Cost and Value in Contemporary Heart Failure Clinical Guidance Documents

John W. Ostrominski, MD; Sameer Hirji, MD, MPH; Ankeet S. Bhatt, MD, MBA; Javed Butler, MD, MPH, MBA; Mona Fiuzat, PHARMD; Gregg C. Fonarow, MD; Paul A. Heidenreich, MD, MS; James L. Januzzi, JR, MD; Carolyn S.P. Lam, MBBS, PHD; Thomas M. Maddox, MD, MS; Christopher M. O'Connor, MD; Muthiah Vaduganathan, MD, MPH


JACC Heart Fail. 2022;10(1):1-11. 

In This Article

Abstract and Introduction


Objectives: This study sought to evaluate the frequency and nature of cost/value statements in contemporary heart failure (HF) clinical guidance documents (CGDs).

Background: In an era of rising health care costs and expanding therapeutic options, there is an increasing need for formal consideration of cost and value in the development of HF CGDs.

Methods: HF CGDs published by major professional cardiovascular organizations between January 2010 and February 2021 were reviewed for the inclusion of cost/value statements.

Results: Overall, 33 documents were identified, including 5 (15%) appropriate use criteria, 7 (21%) clinical practice guidelines, and 21 (64%) expert consensus documents. Most CGDs (27 of 33; 82%) included at least 1 cost/value statement, and 20 (61%) CGDs included at least 1 cost/value-related citation. Most of these statements were found in expert consensus documents (77.7%). Three (9%) documents reported estimated costs of recommended interventions, but only 1 estimated out-of-pocket cost. Of 179 cost/value-related statements observed, 116 (64.8%) highlighted the economic impact of HF or HF-related care, 6 (3.4%) advocated for cost/value issues, 15 (8.4%) reported gaps in cost/value evidence, and 42 (23.5%) supported clinical guidance recommendations. Over time, patterns of inclusion of statements and citations of cost/value have been largely stable.

Conclusions: Although most contemporary HF CGDs contain at least 1 cost/value statement, most CGDs focus on the high economic impact of HF and its related care; explicit inclusion of cost/value to support clinical guidance recommendations remains infrequent. These results highlight key opportunities for the integration of formalized cost/value considerations in future HF-focused CGDs.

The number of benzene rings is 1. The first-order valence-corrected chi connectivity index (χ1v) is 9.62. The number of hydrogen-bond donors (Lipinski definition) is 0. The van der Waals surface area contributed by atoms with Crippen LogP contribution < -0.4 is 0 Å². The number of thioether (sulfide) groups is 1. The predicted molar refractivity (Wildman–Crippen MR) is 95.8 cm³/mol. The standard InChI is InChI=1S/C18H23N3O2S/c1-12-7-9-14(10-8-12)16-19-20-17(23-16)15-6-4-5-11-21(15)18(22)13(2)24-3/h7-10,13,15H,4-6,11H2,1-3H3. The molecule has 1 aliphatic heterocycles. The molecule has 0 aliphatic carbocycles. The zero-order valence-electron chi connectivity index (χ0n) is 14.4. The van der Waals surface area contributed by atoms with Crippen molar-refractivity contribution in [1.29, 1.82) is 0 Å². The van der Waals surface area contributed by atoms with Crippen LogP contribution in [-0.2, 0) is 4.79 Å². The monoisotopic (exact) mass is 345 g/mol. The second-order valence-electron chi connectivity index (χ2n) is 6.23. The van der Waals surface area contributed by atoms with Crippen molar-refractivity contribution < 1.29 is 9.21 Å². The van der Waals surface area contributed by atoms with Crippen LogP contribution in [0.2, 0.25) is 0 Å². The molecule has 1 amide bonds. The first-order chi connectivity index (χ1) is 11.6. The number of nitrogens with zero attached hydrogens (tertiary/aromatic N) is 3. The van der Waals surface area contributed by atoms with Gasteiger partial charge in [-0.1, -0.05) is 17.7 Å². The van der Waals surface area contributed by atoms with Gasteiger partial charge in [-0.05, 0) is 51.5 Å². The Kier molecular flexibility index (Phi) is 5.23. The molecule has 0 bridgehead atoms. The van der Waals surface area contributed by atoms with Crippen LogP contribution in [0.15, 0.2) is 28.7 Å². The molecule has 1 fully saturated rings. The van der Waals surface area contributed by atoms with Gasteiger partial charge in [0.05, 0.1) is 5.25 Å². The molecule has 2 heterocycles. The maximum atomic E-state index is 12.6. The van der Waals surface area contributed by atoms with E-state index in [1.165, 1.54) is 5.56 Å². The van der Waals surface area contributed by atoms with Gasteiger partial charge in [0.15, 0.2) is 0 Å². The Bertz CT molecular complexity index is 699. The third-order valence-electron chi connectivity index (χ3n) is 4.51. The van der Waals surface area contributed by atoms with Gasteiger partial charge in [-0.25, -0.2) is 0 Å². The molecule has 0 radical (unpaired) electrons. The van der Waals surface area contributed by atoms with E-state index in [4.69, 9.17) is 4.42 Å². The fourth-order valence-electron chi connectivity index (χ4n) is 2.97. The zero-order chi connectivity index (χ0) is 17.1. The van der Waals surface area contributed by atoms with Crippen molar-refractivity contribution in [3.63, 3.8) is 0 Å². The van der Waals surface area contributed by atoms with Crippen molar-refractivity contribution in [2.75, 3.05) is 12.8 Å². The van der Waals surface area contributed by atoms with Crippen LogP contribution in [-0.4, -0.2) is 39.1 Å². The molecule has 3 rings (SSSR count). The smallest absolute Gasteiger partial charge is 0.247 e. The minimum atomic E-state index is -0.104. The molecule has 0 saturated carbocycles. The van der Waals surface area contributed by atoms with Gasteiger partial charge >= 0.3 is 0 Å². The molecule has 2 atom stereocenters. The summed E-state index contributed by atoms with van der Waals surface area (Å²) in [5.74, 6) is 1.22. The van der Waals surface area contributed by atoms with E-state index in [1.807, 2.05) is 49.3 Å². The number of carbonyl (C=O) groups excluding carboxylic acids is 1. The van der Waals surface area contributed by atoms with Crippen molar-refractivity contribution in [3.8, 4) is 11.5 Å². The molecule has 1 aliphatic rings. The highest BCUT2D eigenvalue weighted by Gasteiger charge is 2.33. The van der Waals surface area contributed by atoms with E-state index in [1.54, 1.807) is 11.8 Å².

The increasing societal and patient-level costs associated with heart failure (HF) are among the most pressing issues facing cardiovascular medicine in the modern era.[1,2] In 2012, the estimated global economic burden of HF was $108 billion per annum, of which expenditures in the United States constituted more than 28%, and these costs are expected to increase over the next several decades.[3] By 2030, total cost of HF in the United States is projected to approach $70 billion, at which time >8 million patients with HF will be exposed to increasing levels of cost sharing, treatment-related expenses, and other indirect costs.[4–6] Although poised to diminish the morbidity and mortality associated with HF significantly, the expanding choices of pharmacological and device-based interventions come with financial complexity. On average, patients with chronic HF take 7 prescription medications per day,[7] and novel HF therapies often lack less costly generic options. Further, more than 80% of patients with HF have at least 2 additional major comorbid conditions, such as diabetes or chronic kidney disease, that engender additional direct and indirect costs.[8] Complicating these concerns remains the issue that the highest HF burden—and therein the greatest need—lies in lower- to middle-income regions of the world, where resource scarcity is a key barrier.[9,10] Ultimately, these considerations call for greater awareness of, competency regarding, and sensitivity to cost/value-related issues in the cardiovascular community.

Given their potential to influence clinician behaviors, clinical guidance documents (CGDs) are well positioned to effectuate efforts to maximize the value of HF-related care. However, the extent to which contemporary HF CGDs consider cost and value remains poorly defined. In this study, we sought to ascertain the frequency with which existing contemporary HF CGDs include considerations of cost and value, as well as to assess the nature of these considerations.